Rooftop, Downtown New Orleans: Passion has been the word of the year for me . Tensions have risen high this year whether it be from the excess of murders i’ve had to witness to black men and women at the hands of police, the emotions of hate from these coming elections that have made racial tensions even higher  and most of all  taking a personal break from photography myself it has been one emotional roller coaster.  I was so happy to have heard from Denisio and Mwende again. They are two inspiring women who i enjoy shooting.  I chose the rooftop downtown because it has been a thinking spot for me in the past few months. I’ve felt like i had  been losing my passion for photography through all these mental barriers that I’ve carried. But in the past few weeks i realized passion is what makes us who we are .And if not expressed enough it can be detrimental.  As an artist to suppress our emotions would be to suppress ourselves. Though i hadn’t shot anything in months it was so freeing to have a morning talk on the rooftop and exchanging ideas and thoughts on the world. That passion for life and love and our people is what connects us best and what will keep this crazy world flowing in my opinion. Most importantly the talk that morning helped me to realize life is not worth living if you’re not putting your heart into what you do every single day.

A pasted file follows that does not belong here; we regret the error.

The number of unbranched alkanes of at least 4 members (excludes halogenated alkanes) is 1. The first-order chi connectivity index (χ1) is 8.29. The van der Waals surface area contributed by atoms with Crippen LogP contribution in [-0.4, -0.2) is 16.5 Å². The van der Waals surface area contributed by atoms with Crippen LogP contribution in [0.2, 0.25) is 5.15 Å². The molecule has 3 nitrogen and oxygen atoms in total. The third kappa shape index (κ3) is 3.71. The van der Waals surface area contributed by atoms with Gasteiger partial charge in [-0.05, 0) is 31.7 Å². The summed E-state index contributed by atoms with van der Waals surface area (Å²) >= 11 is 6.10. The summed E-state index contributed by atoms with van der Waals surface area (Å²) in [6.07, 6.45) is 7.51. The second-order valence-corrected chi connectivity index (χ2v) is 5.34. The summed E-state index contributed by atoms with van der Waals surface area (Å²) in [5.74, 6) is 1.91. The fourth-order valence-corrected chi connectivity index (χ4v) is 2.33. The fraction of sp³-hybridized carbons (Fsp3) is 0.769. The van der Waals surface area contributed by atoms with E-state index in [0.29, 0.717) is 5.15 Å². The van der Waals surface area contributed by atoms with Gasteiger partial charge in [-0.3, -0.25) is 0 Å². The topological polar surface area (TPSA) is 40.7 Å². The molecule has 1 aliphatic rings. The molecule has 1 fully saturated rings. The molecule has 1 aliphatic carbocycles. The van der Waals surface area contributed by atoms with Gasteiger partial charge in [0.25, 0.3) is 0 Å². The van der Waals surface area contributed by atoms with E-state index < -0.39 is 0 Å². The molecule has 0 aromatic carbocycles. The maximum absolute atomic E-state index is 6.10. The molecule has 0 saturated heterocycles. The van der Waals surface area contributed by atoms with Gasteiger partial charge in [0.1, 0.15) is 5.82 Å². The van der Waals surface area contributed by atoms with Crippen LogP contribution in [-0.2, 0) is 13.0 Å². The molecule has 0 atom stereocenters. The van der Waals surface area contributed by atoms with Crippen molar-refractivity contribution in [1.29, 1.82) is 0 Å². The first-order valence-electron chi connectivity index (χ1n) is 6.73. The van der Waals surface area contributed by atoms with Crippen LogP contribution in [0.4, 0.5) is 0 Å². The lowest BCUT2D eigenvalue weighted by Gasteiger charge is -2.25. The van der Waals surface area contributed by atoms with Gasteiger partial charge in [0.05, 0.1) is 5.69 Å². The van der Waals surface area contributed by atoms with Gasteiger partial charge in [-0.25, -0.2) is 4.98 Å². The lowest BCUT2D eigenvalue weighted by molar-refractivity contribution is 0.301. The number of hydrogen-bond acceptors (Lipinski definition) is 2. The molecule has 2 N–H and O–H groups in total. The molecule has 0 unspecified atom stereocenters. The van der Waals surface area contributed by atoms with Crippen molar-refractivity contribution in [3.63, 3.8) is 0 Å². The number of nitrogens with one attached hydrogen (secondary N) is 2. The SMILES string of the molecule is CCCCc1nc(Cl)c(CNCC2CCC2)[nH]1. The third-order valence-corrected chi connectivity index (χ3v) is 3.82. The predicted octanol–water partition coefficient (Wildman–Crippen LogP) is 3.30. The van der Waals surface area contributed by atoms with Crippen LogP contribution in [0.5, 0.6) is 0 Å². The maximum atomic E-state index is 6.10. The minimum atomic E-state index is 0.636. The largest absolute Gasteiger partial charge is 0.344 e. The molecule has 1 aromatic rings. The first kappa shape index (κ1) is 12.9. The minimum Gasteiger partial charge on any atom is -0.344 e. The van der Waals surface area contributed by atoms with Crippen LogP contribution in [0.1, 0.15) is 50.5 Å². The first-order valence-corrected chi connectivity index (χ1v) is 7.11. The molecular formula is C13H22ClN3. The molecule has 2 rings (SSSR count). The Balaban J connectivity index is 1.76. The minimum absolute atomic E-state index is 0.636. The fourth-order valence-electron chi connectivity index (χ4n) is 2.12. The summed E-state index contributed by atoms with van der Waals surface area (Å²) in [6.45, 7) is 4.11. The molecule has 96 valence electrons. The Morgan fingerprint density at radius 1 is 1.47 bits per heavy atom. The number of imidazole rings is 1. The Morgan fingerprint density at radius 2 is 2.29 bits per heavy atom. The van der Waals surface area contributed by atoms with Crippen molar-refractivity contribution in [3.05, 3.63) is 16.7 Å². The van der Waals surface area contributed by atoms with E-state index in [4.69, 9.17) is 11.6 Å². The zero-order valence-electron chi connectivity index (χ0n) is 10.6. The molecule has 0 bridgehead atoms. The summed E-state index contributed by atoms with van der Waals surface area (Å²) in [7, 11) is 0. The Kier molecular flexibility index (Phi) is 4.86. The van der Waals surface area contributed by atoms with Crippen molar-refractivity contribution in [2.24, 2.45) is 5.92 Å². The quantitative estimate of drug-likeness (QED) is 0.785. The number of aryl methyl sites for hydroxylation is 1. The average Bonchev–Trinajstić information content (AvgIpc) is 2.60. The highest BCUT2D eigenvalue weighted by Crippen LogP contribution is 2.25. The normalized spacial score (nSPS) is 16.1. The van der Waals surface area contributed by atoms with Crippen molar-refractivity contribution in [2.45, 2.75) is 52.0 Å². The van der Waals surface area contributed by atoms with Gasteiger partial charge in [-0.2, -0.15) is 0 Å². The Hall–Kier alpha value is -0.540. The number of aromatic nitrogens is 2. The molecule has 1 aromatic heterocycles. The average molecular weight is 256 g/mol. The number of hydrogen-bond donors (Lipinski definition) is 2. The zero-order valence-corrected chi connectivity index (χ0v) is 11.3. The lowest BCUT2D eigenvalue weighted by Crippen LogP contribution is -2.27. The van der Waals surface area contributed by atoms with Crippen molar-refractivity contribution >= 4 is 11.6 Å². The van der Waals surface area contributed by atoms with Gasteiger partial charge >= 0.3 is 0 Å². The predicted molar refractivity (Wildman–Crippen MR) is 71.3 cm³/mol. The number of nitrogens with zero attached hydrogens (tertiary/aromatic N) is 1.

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#NoirliniansStreetStyle: Black Feminisms Forum (AWID 2016)

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IMG_1210.jpgCoumba Toure, Senegal/ Mali

#NoirliniansStreetStyle from the 2016 Black Feminisms Forum
in Salvador, Bahia, Brasil

This September, Black feminists from across the world met at the first ever Black Feminisms Forum (BFF) in Salvador, Bahia, Brasil. The BFF “‘was a global movement-building process co-created by Black feminist artists, activists, agitators and creators” that was created in order to provide a space for cross movement exchange and strategizing amongst, and deepens solidarity between, Black feminists around the world”‘.

In addition to that, it was also a display of Diasporic fashion and connectivity through clothing. Despite being from all corners of the globe, attendees at the BFF displayed how undeniably linked fashion and culture is in the Diaspora across age, size and gender representation. Check them out in this #NoirliniansStreetStyle post and read a little bit about Bahia, known as the “African Capital of Brasil” where the convening was held…

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Live and Die in Afrika

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Photos by Kobby Waiyaki | The Skate Park: The skate park is one of the very rare things to find in Kenya .Most people don’t even know if Kenya owns a skate park since it is at an unexpected location. I chose this as my location since I have seen it grow from the very first day when skate aid-a skateboarding organisation based in Germany came to launch that they will be constructing a skate park in Nairobi . The design and all is what that really amazes me with the graffiti and all. 

DSC_0350Post Soundtrack: Live and Die in Afrika (Sauti Sol)

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Daddy Lessons